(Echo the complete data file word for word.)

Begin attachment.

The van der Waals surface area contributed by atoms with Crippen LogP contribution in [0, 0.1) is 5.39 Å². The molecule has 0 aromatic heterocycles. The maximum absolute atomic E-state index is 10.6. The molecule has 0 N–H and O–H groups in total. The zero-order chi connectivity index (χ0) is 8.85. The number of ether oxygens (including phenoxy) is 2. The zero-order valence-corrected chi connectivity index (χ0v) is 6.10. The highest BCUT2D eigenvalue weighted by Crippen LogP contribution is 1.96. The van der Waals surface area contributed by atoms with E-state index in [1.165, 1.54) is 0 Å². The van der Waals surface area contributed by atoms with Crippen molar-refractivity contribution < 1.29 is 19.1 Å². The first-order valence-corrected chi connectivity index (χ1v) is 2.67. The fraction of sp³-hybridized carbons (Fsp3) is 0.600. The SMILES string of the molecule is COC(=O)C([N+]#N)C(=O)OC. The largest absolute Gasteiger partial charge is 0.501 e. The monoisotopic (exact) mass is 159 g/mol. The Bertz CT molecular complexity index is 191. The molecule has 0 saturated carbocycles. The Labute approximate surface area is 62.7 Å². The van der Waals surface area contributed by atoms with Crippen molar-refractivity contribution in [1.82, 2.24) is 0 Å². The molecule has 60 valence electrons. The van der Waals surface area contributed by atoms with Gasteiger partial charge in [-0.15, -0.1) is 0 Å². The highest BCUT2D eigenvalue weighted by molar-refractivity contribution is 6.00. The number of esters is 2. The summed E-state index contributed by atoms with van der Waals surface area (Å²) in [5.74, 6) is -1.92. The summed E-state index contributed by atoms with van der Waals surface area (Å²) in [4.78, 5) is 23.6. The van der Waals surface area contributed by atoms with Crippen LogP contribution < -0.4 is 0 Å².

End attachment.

The van der Waals surface area contributed by atoms with Crippen LogP contribution in [0, 0.1) is 5.39 Å². The molecule has 0 aromatic heterocycles. The maximum absolute atomic E-state index is 10.6. The molecule has 0 N–H and O–H groups in total. The zero-order chi connectivity index (χ0) is 8.85. The number of ether oxygens (including phenoxy) is 2. The zero-order valence-corrected chi connectivity index (χ0v) is 6.10. The highest BCUT2D eigenvalue weighted by Crippen LogP contribution is 1.96. The van der Waals surface area contributed by atoms with E-state index in [1.165, 1.54) is 0 Å². The van der Waals surface area contributed by atoms with Crippen molar-refractivity contribution < 1.29 is 19.1 Å². The first-order valence-corrected chi connectivity index (χ1v) is 2.67. The fraction of sp³-hybridized carbons (Fsp3) is 0.600. The SMILES string of the molecule is COC(=O)C([N+]#N)C(=O)OC. The largest absolute Gasteiger partial charge is 0.501 e. The monoisotopic (exact) mass is 159 g/mol. The Bertz CT molecular complexity index is 191. The molecule has 0 saturated carbocycles. The Labute approximate surface area is 62.7 Å². The van der Waals surface area contributed by atoms with Crippen molar-refractivity contribution in [1.82, 2.24) is 0 Å². The molecule has 60 valence electrons. The van der Waals surface area contributed by atoms with Gasteiger partial charge in [-0.15, -0.1) is 0 Å². The highest BCUT2D eigenvalue weighted by molar-refractivity contribution is 6.00. The number of esters is 2. The summed E-state index contributed by atoms with van der Waals surface area (Å²) in [5.74, 6) is -1.92. The summed E-state index contributed by atoms with van der Waals surface area (Å²) in [4.78, 5) is 23.6. The van der Waals surface area contributed by atoms with Crippen LogP contribution < -0.4 is 0 Å².